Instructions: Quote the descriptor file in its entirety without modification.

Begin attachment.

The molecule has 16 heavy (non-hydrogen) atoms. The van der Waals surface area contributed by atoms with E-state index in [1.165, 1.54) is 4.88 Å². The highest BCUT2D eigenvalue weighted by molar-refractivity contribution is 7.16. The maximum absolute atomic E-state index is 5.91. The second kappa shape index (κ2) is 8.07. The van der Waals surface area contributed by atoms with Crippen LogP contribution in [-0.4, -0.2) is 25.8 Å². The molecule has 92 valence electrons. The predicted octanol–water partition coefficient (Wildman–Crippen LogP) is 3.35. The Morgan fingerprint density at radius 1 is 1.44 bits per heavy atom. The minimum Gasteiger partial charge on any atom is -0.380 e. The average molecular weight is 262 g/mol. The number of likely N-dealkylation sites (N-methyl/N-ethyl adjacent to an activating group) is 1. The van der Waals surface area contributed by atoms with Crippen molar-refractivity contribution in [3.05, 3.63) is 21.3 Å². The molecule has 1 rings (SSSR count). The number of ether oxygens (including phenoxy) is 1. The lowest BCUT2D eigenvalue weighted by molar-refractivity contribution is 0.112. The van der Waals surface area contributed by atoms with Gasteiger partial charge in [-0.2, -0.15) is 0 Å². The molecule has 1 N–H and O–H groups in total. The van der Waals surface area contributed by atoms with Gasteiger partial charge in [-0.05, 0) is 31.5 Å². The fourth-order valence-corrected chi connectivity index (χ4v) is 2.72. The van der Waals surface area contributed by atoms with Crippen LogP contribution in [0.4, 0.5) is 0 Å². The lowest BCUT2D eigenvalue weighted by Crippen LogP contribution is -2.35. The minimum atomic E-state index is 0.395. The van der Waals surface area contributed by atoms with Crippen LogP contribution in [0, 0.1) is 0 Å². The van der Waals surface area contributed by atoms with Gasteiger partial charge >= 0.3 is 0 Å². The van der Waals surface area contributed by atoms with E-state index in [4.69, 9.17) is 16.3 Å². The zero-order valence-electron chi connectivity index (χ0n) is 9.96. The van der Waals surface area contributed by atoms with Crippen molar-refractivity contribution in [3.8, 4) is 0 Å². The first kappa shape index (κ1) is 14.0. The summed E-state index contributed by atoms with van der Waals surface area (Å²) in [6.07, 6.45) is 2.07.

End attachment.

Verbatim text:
The molecule has 16 heavy (non-hydrogen) atoms. The van der Waals surface area contributed by atoms with E-state index in [1.165, 1.54) is 4.88 Å². The highest BCUT2D eigenvalue weighted by molar-refractivity contribution is 7.16. The maximum absolute atomic E-state index is 5.91. The second kappa shape index (κ2) is 8.07. The van der Waals surface area contributed by atoms with Crippen LogP contribution in [-0.4, -0.2) is 25.8 Å². The molecule has 92 valence electrons. The predicted octanol–water partition coefficient (Wildman–Crippen LogP) is 3.35. The Morgan fingerprint density at radius 1 is 1.44 bits per heavy atom. The minimum Gasteiger partial charge on any atom is -0.380 e. The average molecular weight is 262 g/mol. The number of likely N-dealkylation sites (N-methyl/N-ethyl adjacent to an activating group) is 1. The van der Waals surface area contributed by atoms with Crippen molar-refractivity contribution in [3.05, 3.63) is 21.3 Å². The molecule has 1 rings (SSSR count). The number of ether oxygens (including phenoxy) is 1. The lowest BCUT2D eigenvalue weighted by molar-refractivity contribution is 0.112. The van der Waals surface area contributed by atoms with Gasteiger partial charge in [-0.2, -0.15) is 0 Å². The molecule has 1 N–H and O–H groups in total. The van der Waals surface area contributed by atoms with Gasteiger partial charge in [-0.05, 0) is 31.5 Å². The fourth-order valence-corrected chi connectivity index (χ4v) is 2.72. The van der Waals surface area contributed by atoms with Crippen LogP contribution in [0.4, 0.5) is 0 Å². The lowest BCUT2D eigenvalue weighted by Crippen LogP contribution is -2.35. The minimum atomic E-state index is 0.395. The van der Waals surface area contributed by atoms with Crippen LogP contribution in [0, 0.1) is 0 Å². The van der Waals surface area contributed by atoms with Gasteiger partial charge >= 0.3 is 0 Å². The van der Waals surface area contributed by atoms with E-state index in [4.69, 9.17) is 16.3 Å². The zero-order valence-electron chi connectivity index (χ0n) is 9.96. The van der Waals surface area contributed by atoms with Crippen molar-refractivity contribution in [3.8, 4) is 0 Å². The first kappa shape index (κ1) is 14.0. The summed E-state index contributed by atoms with van der Waals surface area (Å²) in [6.07, 6.45) is 2.07.